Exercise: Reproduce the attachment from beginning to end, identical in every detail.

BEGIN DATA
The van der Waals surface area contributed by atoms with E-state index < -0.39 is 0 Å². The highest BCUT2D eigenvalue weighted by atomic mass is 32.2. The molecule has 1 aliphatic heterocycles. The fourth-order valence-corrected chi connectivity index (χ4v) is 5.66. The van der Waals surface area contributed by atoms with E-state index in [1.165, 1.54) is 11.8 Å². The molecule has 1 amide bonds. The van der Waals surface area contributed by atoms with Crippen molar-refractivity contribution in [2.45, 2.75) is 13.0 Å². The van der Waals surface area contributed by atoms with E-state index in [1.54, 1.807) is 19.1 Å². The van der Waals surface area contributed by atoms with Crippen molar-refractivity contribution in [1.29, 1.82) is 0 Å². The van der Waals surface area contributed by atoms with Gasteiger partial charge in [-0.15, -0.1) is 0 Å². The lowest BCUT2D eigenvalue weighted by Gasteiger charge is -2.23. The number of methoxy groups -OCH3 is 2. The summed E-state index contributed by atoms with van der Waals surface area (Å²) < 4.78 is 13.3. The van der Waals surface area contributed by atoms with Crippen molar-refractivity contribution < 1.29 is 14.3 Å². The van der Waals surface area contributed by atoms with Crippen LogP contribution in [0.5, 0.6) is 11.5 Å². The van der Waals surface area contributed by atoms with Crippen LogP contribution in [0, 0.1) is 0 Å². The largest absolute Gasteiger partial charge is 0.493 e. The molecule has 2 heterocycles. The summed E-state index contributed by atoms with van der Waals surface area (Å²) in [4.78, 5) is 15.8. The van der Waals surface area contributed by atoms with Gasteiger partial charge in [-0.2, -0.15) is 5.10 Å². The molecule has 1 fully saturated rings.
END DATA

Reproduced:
The van der Waals surface area contributed by atoms with E-state index < -0.39 is 0 Å². The highest BCUT2D eigenvalue weighted by atomic mass is 32.2. The molecule has 1 aliphatic heterocycles. The fourth-order valence-corrected chi connectivity index (χ4v) is 5.66. The van der Waals surface area contributed by atoms with E-state index in [1.165, 1.54) is 11.8 Å². The molecule has 1 amide bonds. The van der Waals surface area contributed by atoms with Crippen molar-refractivity contribution in [2.45, 2.75) is 13.0 Å². The van der Waals surface area contributed by atoms with E-state index in [1.54, 1.807) is 19.1 Å². The van der Waals surface area contributed by atoms with Crippen molar-refractivity contribution in [1.29, 1.82) is 0 Å². The van der Waals surface area contributed by atoms with Gasteiger partial charge in [-0.15, -0.1) is 0 Å². The lowest BCUT2D eigenvalue weighted by Gasteiger charge is -2.23. The number of methoxy groups -OCH3 is 2. The summed E-state index contributed by atoms with van der Waals surface area (Å²) < 4.78 is 13.3. The van der Waals surface area contributed by atoms with Crippen molar-refractivity contribution < 1.29 is 14.3 Å². The van der Waals surface area contributed by atoms with Crippen LogP contribution in [0.5, 0.6) is 11.5 Å². The van der Waals surface area contributed by atoms with Crippen LogP contribution in [0, 0.1) is 0 Å². The largest absolute Gasteiger partial charge is 0.493 e. The molecule has 2 heterocycles. The summed E-state index contributed by atoms with van der Waals surface area (Å²) in [4.78, 5) is 15.8. The van der Waals surface area contributed by atoms with Gasteiger partial charge in [-0.2, -0.15) is 5.10 Å². The molecule has 1 fully saturated rings.